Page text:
Food champ does it again! Damian Wawrzyniak named one of world’s most influential chefs SECOND time in a row
For the second year running, chef Damian Wawrzyniak has been named one the planet’s ten most influential chefs in the food service industry.
Rubbing shoulders with household names such as Gordon Ramsay and Nigella Lawson, as well as global superstars such as José Andrés and Andrew Zimmern, the Polish chef was ranked in an international study conducted by Just Food magazine using Twitter statistics gathered from the GlobalData Influencer platform.
“This accolade is very important for me,” he tells TFN, “especially given the current times.”
His latest triumph caps a remarkable career that saw the Pole start out by scrubbing kitchen floors in France. Moving to the UK in 2005, his star has continued to soar; becoming the first Polish chef to ever be awarded The Knight’s Cross by the President, Wawrzyniak has also cooked for the Duke and Duchess of Cambridge and been named by BBC’s Good Food magazine as one of the country’s Top 10 Food Pioneers.
However, just as he was plotting an aggressive expansion of his Pierogi Kiosk concept, covid-19 hit and left the global gastronomy industry reeling. His response to the pandemic became one of the key reasons for his latest award.
Harnessing the power of social media to the maximum, Wawrzyniak sought to present answers to the crisis rather than wallowing in defeat.
“Social media is vital,” he says. “It’s the way forward. I wanted to show people that, yes, we have issues, but here’s a way out. I don’t think it’s the right medium for negativity, so instead I wanted to use it to demonstrate positivity and solutions.”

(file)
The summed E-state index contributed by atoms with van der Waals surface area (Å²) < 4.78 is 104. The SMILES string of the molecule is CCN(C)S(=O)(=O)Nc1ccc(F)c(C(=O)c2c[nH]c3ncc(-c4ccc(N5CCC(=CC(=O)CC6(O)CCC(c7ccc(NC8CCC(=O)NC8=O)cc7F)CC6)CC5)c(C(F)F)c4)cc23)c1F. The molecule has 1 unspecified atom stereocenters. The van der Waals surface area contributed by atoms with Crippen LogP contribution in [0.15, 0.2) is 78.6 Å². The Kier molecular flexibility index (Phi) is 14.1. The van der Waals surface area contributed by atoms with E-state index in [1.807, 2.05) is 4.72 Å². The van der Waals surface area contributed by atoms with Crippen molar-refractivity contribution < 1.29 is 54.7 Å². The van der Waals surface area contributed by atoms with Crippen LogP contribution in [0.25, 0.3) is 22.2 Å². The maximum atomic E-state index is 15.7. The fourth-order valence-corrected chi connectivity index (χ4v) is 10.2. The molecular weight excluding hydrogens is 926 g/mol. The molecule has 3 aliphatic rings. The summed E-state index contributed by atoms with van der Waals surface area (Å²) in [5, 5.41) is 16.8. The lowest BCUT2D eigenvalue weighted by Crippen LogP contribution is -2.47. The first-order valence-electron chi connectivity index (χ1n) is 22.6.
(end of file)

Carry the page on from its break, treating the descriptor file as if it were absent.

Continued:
With daily takings in his House of Feasts restaurant sinking to just 32 GBP at one stage, Wawrzyniak rose to the challenge by changing his restaurant model to include a delicatessen and by reaching out to connect to the local community.
“I remember posting one video online showing our dark and empty restaurant,” he recalls. “But in the space of twelve hours we had completely transformed it into a shop serving the village of Eye where the restaurant is located.”
Taking a hands on approach, Wawrzyniak personally began delivering bread on his bike while also maintaining a transparent and high profile on social media.
“A lot of people have copied our ideas, but I don’t mind that at all,” he says. “I’ve been inspired by others in the past, so it’s great to see that now it’s me that’s inspiring people in return.”
Forthright in his advice to struggling restaurateurs, Wawrzyniak is adamant that it is the shorter-term goals that need to be immediately addressed.
“Forget thinking three months ahead,” he says. “It’s all about getting customers now. To do that, change approach: be affordable but keep the same quality. If that means treating a product slightly differently, then do it. And above all, focus on the local community.”
In this respect, the chef has been keen to back up his words with actions: over the last few days alone, the chef has introduced a “pay what you like” option to some courses on his menu whilst also giving a nod to Marcus Rashford’s campaign for free school meals by promising to serve up free pierogi on a first come, first served basis to any underprivileged kids.
By his own admission, Wawrzyniak has been helped copiously by his geographic location: “The British public are going out two or three times a week and, on top of that, getting a take-away or two. From what I’m hearing back in Poland, however, is that this wasn’t really happening, even before the latest round of restrictions.”
To this, his response is emphatic. “You need to support your favourite restaurant now more than ever before. Quite simply, if you don’t, then you can’t complain when your favourite restaurant disappears forever.”